Tourism policy complementarities emerge when policies in different sectors mutually reinforce each other to collectively produce higher returns than each policy would generate individually. Trade-offs occur when policies produce potentially inconsistent or conflicting outcomes and a strategic trade-off is required to maximise tourism benefits. A long-term approach to tourism policy would leverage policy inter-linkages between tourism and, for example, land use planning, infrastructure policy, environmental management, health and safety policy, and emergency management. This approach does not simply seek short-term outcomes to stabilize, adjust or re- orientate to new tourism market opportunities, but over the long-term, contributes to stronger, more competitive, innovative and resilient destinations.

The discussion paper explores examples of policy inter-linkages between tourism and land use planning, transport and emergency management and takes the position that this long-term approach is about securing the longevity of tourism as an economic and social force by focusing on policy synergies to improve aspects such as destination resilience and competitiveness, environmental sustainability, industry innovation and strategic improvements to productivity.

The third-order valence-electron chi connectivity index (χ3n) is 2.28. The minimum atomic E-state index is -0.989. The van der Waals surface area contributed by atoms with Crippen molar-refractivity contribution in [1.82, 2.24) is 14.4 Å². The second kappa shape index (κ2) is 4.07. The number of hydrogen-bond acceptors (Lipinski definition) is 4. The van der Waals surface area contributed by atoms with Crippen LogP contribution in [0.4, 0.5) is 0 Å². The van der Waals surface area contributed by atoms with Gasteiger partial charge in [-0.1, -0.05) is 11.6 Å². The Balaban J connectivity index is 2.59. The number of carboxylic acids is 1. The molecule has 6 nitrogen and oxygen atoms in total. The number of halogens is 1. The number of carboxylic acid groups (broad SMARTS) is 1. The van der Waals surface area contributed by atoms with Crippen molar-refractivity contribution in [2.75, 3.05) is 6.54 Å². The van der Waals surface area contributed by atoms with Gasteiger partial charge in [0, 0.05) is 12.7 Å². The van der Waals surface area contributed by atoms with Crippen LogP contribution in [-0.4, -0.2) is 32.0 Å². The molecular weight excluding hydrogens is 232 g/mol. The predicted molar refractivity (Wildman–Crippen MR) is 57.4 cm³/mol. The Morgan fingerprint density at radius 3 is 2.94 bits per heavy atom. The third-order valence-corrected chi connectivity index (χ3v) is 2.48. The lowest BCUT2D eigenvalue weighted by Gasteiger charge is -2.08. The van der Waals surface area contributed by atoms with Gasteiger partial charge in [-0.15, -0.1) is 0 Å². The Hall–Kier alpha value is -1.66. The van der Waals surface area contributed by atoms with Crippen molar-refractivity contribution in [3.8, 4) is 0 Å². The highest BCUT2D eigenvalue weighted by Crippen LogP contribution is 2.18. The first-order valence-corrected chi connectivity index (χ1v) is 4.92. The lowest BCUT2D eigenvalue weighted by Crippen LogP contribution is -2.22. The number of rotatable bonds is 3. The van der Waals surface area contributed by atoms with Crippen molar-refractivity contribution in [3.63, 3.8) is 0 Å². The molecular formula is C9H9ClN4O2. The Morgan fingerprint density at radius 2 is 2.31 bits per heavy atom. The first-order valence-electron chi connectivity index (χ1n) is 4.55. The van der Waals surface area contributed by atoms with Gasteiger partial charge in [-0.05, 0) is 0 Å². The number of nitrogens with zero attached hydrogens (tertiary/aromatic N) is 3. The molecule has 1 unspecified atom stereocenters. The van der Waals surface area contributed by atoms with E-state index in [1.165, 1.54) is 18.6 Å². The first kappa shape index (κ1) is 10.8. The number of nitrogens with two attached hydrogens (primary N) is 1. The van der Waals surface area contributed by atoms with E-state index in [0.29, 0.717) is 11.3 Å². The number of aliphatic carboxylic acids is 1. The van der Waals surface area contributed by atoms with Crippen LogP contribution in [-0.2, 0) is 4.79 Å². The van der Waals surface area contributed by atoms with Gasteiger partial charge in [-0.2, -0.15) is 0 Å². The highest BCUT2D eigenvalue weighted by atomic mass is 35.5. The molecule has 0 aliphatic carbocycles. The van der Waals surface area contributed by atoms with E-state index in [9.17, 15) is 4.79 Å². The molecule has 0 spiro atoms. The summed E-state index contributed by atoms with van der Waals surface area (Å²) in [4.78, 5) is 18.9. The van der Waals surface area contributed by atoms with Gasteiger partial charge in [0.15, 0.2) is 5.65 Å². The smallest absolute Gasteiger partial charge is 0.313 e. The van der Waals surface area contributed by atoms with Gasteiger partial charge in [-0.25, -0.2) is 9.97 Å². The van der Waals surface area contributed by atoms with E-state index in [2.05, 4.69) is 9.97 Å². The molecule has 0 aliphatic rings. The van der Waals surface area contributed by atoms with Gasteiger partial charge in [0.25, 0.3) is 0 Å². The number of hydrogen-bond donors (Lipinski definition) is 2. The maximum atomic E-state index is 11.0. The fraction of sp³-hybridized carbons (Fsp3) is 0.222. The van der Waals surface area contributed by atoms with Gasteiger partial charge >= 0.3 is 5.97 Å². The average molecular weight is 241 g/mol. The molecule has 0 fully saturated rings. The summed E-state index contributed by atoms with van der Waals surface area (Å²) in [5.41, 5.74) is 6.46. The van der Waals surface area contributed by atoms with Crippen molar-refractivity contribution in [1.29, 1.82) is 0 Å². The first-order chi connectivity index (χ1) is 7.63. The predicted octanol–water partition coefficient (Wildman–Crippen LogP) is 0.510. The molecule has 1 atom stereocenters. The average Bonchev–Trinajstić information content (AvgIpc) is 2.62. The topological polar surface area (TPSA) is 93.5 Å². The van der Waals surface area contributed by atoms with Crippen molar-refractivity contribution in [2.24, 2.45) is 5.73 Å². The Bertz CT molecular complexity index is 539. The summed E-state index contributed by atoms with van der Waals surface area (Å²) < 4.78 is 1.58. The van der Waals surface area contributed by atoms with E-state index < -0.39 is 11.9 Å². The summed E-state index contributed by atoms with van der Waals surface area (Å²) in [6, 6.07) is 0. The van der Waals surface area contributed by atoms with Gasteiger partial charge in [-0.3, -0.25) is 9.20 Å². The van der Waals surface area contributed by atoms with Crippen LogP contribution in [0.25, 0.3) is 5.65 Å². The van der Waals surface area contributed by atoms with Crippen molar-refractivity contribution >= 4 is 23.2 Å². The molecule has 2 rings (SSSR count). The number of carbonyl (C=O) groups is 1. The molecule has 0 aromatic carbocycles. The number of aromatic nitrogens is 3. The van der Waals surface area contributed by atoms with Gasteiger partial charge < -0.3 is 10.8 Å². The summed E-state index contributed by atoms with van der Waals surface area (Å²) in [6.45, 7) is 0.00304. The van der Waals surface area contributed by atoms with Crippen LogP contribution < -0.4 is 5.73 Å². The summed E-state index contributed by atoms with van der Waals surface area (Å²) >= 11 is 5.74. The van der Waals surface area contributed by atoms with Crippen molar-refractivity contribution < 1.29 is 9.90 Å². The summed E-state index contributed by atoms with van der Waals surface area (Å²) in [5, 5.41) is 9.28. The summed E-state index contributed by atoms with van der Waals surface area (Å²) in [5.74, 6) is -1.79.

The discussion paper concludes by identifying policy considerations and potential actions that can assist in leveraging tourism policy inter-linkages.
OriginalsprogEngelsk
Udgivelses stedParis
UdgiverOrganisation for Economic Cooporation and Development, OECD
Antal sider26
DOI
StatusUdgivet - 2015

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Tourism
Tourism policy
Interlinkage
Trade-offs
Land use planning
Destination
Industry
Complementarity
Emergency management
Government
Productivity
Leverage
Interaction
Environmental sustainability